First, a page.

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Break(ing) Out in Song - Spontaneous Musicals that Brighten Anyone's Day!
Introduction and Roots
As a fan of musical theater, musical productions - from your local elementary school production to some stage show in Walt Disney World's Magic Kingdom - never fail to amaze and dazzle me. Well, those magical moments relived theatrically don't happen everyday, especially in somewhere as dull and tedious as your local big-box discount store. When people who appear to be, well, just normal commoners in street clothing (tees, dress pants, shorts, etc.), capriciously display in song, acting and dance something worthy of a West End production, people go clueless and marvel at something as rare as a lottery win. After seeing that performance, the magic leaves people wanting costume and glitz in that number, providing that mundane clothes were the costumes of the miniature matinee.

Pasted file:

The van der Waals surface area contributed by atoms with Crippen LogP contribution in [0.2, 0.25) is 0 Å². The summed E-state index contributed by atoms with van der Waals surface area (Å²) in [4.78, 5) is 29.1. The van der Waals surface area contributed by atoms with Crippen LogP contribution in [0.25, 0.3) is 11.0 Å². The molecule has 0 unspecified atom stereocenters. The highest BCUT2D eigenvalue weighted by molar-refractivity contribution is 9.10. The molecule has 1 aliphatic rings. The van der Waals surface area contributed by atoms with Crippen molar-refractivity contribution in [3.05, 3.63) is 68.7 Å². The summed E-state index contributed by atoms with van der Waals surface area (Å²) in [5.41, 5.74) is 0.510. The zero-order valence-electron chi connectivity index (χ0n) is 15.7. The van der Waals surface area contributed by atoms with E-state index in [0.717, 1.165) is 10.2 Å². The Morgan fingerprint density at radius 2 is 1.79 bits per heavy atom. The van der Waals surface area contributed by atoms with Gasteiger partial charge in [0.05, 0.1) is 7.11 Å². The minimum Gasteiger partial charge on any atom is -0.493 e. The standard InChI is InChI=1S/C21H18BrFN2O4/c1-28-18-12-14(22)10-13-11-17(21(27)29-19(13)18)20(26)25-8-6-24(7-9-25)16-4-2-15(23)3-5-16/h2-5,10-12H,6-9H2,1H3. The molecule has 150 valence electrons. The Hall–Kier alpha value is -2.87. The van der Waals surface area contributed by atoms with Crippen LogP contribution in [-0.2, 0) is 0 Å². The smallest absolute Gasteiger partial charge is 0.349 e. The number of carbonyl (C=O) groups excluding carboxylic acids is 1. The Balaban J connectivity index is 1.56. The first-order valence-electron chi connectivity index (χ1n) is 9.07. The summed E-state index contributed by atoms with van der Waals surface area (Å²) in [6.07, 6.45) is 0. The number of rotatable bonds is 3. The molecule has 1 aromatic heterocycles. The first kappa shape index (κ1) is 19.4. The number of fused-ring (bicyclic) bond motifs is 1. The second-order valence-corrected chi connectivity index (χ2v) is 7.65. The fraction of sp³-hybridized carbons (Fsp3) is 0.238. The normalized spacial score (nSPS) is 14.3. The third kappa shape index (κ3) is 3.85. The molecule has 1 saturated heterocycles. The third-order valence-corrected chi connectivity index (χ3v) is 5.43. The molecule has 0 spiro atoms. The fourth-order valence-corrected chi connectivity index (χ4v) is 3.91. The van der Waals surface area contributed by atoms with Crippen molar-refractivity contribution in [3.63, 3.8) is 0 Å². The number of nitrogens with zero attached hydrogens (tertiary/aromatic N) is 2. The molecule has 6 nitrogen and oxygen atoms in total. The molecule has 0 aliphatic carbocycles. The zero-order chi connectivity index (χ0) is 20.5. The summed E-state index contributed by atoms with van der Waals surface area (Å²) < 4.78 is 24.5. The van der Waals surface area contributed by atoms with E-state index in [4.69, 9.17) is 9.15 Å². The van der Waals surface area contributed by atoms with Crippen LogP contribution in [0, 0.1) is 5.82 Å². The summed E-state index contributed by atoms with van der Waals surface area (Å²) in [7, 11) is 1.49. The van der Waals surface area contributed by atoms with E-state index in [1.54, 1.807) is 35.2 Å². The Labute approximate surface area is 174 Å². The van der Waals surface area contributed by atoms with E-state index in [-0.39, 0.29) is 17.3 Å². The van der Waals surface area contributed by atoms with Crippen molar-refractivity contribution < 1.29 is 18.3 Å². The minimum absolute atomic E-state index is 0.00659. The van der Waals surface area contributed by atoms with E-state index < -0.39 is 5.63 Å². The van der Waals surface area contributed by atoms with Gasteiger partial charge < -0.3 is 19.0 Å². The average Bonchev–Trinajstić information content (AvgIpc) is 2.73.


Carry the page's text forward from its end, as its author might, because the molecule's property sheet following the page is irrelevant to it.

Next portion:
To me, that defines the growing genre of musical theater, spontaneous musicals.